SI Perspectives On System Design With Utter Associates

We talk to Systems Integrator Erik Utter to get his insight into the challenges of production facility and system design, and the right time to go SDI, IP, Cloud or hybrid.

These days designing and building a video production facility is fraught with supply chain issues, complex networking configuration and, sometimes, unrealistic client expectations. Indeed, system integration (SI) companies are facing some of the most challenging assignments and doing their best to meet technology requirements established by the client and the SI in a series of stakeholder-specific discovery sessions.

“With every project there’s a misunderstanding of what it takes to complete a project,” said Erik Utter, president and founder of Utter Associates. His company has installed systems for a variety of clients, across the USA, including a regional sports network, a major corporate AV venue and several government and education facilities.

“That’s because most of the customers are not building new studios all the time and they don’t understand the process, from A to Z. The design effort required, the architectural issues; it all adds time to a project and some clients are not prepared for what it takes to complete.”

Experience Counts

Founded in 2004 by Utter, who spent 20 years designing production systems as a broadcast engineer working for a number of outlets—including NBC during its Olympics coverage—Utter Associates employs 10 full time people and another dozen contractors who have been very busy the past three years.

Utter stresses that upgrading existing infrastructure is a key component of every job he’s worked, because “That’s where it all starts,” he said.

“An important aspect of any project is the existing infrastructure,” said Utter. “You can change the technology whenever you want, it’s not that difficult, but the infrastructure has to be there to begin with.”

Erik Utter says moving to IP is not required for everyone.

Erik Utter says moving to IP is not required for everyone.

SDI Is Not Dead Yet

He’s referring to an SDI plant that wants to migrate to IP. Even in a hybrid situation, the network must talk to the SDI equipment or the facility will not run smoothly. However, he said that ST 2110 IP networking is not for everyone. There are some applications where it’s much more practical to do it over SDI, maybe 12G SDI in a UHD plant.

“When a customer wants IP. I ask the question “why?”,” he said. “IP is the only way to do things in production and distribution facilities that want to share content between rooms, buildings and even the world. But if you’re talking IP just for the sake of it, then it might not be the right choice. It might not make sense due to cost and performance parity.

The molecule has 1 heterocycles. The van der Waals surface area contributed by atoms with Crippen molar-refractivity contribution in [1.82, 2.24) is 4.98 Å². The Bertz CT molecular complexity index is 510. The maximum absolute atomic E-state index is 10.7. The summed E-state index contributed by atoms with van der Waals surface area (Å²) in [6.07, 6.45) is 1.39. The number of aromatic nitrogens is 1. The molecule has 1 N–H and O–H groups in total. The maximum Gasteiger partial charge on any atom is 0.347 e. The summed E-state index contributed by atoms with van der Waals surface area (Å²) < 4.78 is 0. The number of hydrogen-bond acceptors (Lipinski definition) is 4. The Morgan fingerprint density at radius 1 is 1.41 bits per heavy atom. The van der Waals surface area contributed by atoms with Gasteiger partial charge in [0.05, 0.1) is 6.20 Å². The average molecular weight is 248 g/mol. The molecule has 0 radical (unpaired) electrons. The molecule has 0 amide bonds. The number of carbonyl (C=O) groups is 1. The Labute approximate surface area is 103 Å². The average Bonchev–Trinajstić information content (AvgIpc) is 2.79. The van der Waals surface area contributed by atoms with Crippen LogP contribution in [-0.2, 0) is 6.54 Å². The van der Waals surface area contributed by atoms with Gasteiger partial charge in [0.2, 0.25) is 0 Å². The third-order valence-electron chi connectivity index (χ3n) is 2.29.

Utter said an SDI environment is simpler to implement and operate, the available choices in how you implement SDI are better and there are many more point product s designed for SDI than IP at the moment. Yet, you can also connect an existing SDI studio to IP with gateways to convert legacy infrastructure. These days every SDI or IP project involves a series of gateways.

“If you build an SDI plant there are many choices of vendors, products, features, etc. If you go IP, you’ve narrowed that pool of suppliers down quite a bit. And you’ve increased cost.”

Moving To IP Has Limitations

One of the challenges of SI that Utter is constantly revising and improving upon is what he calls “Feature Parity.” For example, if you are looking at an IP-based video switcher,  are you able to utilize the same feature set you could in SDI? For the most part he says yes, but there are limitations with IP.

Then there’s the issues of complexity and cost. Moving to IP requires a new skillset in terms of maintenance engineering and support. Clients need to make sure that that person or team is in place and be prepared for what that is going to take (in terms of staff training and certification).

Software-Defined System Design

Utter has seen the move to software-defined network and virtualized products on COTS hardware and thinks it’s been good for the industry, in terms of functionality and the production benefits it brings. In this case the hardware is the gateway in and out of your SDI world and in and out of the IP world. Over the past three years they’ve deployed some form of this system in every project.

“You can pick and choose what gear you need and order them accordingly,” said Utter. “This is the technology that we see changing our approach to projects. It’s in the background and not as flashy as other things, but it’s probably the most important piece of any system we design and implement. It helps you migrate to IP as needed And it’s brought integration costs and complexity way down.”

Regional Sports Network Root Sports uses REMI production for every game to handle the graphics and replays out of their fixed location (home studio) in Seattle.

Regional Sports Network Root Sports uses REMI production for every game to handle the graphics and replays out of their fixed location (home studio) in Seattle.

They recently worked with a major online retailer in Seattle that built out a number of video production studios to create promotional content and employee messaging. It features a hybrid of SDI and IP systems that all work together with the help of a Ross Video Ultrix 12G routing system. It handles signal routing, multiviewers, TDM audio routing and processing, and 12Gb/s networking. The company is also a well-known cloud services provider, but interestingly chose to minimize its use of remote processing.